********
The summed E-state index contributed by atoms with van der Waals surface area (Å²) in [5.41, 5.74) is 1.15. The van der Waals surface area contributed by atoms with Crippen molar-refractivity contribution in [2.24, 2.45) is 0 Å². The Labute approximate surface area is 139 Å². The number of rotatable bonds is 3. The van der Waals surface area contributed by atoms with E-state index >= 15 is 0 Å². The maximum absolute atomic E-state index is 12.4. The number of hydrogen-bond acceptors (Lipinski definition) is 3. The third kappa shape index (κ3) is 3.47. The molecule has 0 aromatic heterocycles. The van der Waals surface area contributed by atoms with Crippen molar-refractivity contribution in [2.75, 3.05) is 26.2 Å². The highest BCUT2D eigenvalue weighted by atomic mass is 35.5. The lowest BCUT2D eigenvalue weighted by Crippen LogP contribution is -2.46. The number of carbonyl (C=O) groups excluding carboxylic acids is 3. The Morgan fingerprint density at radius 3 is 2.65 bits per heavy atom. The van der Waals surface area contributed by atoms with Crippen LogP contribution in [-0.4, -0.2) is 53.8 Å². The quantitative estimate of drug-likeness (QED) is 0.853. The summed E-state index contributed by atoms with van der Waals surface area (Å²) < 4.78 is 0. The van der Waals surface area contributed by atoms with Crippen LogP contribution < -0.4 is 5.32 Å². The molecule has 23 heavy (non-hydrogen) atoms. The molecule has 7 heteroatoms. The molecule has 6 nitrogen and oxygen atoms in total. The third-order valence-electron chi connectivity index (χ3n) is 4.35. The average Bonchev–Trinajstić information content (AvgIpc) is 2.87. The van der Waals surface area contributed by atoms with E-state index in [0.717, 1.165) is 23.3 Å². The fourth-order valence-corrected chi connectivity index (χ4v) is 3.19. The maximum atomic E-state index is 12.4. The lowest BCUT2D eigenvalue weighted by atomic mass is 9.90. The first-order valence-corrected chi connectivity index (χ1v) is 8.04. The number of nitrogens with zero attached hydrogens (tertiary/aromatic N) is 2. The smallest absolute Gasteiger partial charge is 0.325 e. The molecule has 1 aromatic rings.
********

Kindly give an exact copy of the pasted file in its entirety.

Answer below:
The summed E-state index contributed by atoms with van der Waals surface area (Å²) in [5.41, 5.74) is 1.15. The van der Waals surface area contributed by atoms with Crippen molar-refractivity contribution in [2.24, 2.45) is 0 Å². The Labute approximate surface area is 139 Å². The number of rotatable bonds is 3. The van der Waals surface area contributed by atoms with E-state index >= 15 is 0 Å². The maximum absolute atomic E-state index is 12.4. The number of hydrogen-bond acceptors (Lipinski definition) is 3. The third kappa shape index (κ3) is 3.47. The molecule has 0 aromatic heterocycles. The van der Waals surface area contributed by atoms with Crippen molar-refractivity contribution in [2.75, 3.05) is 26.2 Å². The highest BCUT2D eigenvalue weighted by atomic mass is 35.5. The lowest BCUT2D eigenvalue weighted by Crippen LogP contribution is -2.46. The number of carbonyl (C=O) groups excluding carboxylic acids is 3. The Morgan fingerprint density at radius 3 is 2.65 bits per heavy atom. The van der Waals surface area contributed by atoms with Crippen LogP contribution in [-0.4, -0.2) is 53.8 Å². The quantitative estimate of drug-likeness (QED) is 0.853. The summed E-state index contributed by atoms with van der Waals surface area (Å²) < 4.78 is 0. The van der Waals surface area contributed by atoms with Crippen LogP contribution < -0.4 is 5.32 Å². The molecule has 23 heavy (non-hydrogen) atoms. The molecule has 7 heteroatoms. The molecule has 6 nitrogen and oxygen atoms in total. The third-order valence-electron chi connectivity index (χ3n) is 4.35. The average Bonchev–Trinajstić information content (AvgIpc) is 2.87. The van der Waals surface area contributed by atoms with E-state index in [0.717, 1.165) is 23.3 Å². The fourth-order valence-corrected chi connectivity index (χ4v) is 3.19. The maximum atomic E-state index is 12.4. The lowest BCUT2D eigenvalue weighted by atomic mass is 9.90. The first-order valence-corrected chi connectivity index (χ1v) is 8.04. The number of nitrogens with zero attached hydrogens (tertiary/aromatic N) is 2. The smallest absolute Gasteiger partial charge is 0.325 e. The molecule has 1 aromatic rings.